Short Films
Interviews Contact Links Cheez Blog

Never Say Never Again
Tonight's Feature Presentation


Starring: Sean Connery, Klaus Maria Brandauer, Kim Basinger, Barbara Carrera, Max von Sydow, Bernie Casey

Written By: Lorenzo Semple, Jr., Kevin McClory (story), Ian Fleming (story), Jack Whittingham (story)

Directed By: Irvin Kershner

The Short Version

Kevin McClory won his infamous lawsuit, and finally remade Thunderball.

Sean Connery puts in an enjoyable and lascivious final encore as James Bond, 007.

This movie is very self aware, and absolutely does not take itself seriously.

Two of the all-time classic Bond moments are in this film, “official” or not.

It may not be canon, or even all that great, but what action fan can resist seeing Connery as Bond again?

The Long Version

What Kind Of Cheese Is It?


Perhaps recycled from a Monterey Jack Thunderball.  (rim shot)

Pairs Well With...


Bond may have a few martinis in this flick, but when he orders a drink at a bar, what he asks for out loud is vodka on the rocks.

“I hope we’re going to have some gratuitous sex and violence!”

Never Say Never Again is one of those films where the backstory is more famous than the story itself.

If you’re a serious James Bond movie fan, you’re probably familiar with this one already.  Bond’s transition from the printed page to the silver screen was not an overnight occurrence, and there was a considerable amount of Development Hell that went on in the process of making it happen in the early 1960s.  One of the first screenplay drafts that was presented and scrapped was a joint effort by both Bond’s creator, Ian Fleming, Jack Whittingham, and a gent named Kevin McClory.  Later on, McClory would notice that the story for Thunderball looked an awful lot like that draft he’d worked on earlier with Fleming, so he sued.  While a settlement of sorts was quickly reached, further legal wrangling occurred some years down the road, with the end result being a ruling that while Albert Broccoli’s production company – the people behind the James Bond series as we generally know it –still had the rights to the character of Bond and everything else that derived from Ian Fleming’s related works, McClory had a claim to anything that came from his own work, and certain joint rights, as well.  As far as anyone not directly involved was concerned, this meant two things.  First, if you ever wondered why you suddenly stopped seeing Blofeld and SPECTRE in Bond flicks, that’s why; McClory owned them.  Second, McClory now had the rights to make his own James Bond movies… as long as they were all remakes of Thunderball.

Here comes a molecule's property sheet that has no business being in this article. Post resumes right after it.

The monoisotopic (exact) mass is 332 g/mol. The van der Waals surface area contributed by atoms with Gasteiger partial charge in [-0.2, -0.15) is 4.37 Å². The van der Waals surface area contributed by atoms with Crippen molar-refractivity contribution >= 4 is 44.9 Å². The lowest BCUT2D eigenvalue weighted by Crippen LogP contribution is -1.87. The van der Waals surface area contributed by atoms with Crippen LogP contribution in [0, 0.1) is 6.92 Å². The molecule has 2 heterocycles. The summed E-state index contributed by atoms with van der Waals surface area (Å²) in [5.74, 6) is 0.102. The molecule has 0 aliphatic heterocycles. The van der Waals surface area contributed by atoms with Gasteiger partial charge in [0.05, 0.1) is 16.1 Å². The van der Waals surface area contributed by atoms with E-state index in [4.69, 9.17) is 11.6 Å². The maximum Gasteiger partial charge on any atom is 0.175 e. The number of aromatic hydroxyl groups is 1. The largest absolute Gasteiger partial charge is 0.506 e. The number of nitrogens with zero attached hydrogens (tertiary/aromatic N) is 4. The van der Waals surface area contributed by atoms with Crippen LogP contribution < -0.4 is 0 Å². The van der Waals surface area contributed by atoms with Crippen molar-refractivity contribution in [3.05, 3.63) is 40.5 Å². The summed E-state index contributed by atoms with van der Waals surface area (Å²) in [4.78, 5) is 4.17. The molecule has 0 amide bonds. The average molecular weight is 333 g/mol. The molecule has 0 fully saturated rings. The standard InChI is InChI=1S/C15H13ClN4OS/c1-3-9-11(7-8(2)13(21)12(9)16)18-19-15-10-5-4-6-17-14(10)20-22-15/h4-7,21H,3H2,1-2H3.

This, of course, is exactly what Never Say Never Again is.

As for the film’s title, that refers to its second major coup (the first being that it was made at all): the return of Sean Connery for a second encore as 007 (he returned from absence the first time in Diamonds Are Forever) after he’d publicly stated that he’d “never again” play the role of James Bond.  When he agreed to do this movie, his wife teased him about it, and her teasing remark about Connery never saying never again morphed into the official title.  (Mrs. Connery even gets an official notice in the end credits.)

Just think of how convoluted it would have gotten if Connery had been able to talk the producers into letting his quite willing friend Roger Moore make a cameo at the end of the movie.

But now, I suppose, we should get back to the beginning, and have a look at our story.

As we catch up with 007 (Sean Connery, Zardoz), we find that things have definitely changed around the office.  The new M (Edward Fox, The Day of the Jackal) is a stuffed shirt snob who doesn’t believe in making use of the double-oh section, and he has a particular dislike for Bond.  With an undisguised declaration of disdain for the agent’s lifestyle, M sends Bond to a “health farm” to have his system purged of “free radicals” through a series of colonics and enemas and all sorts of other unpleasantness.  While there, Bond encounters a mysterious patient, but before he can investigate much further, he ends up crashing through half the building trying to fend off an attempt on his life.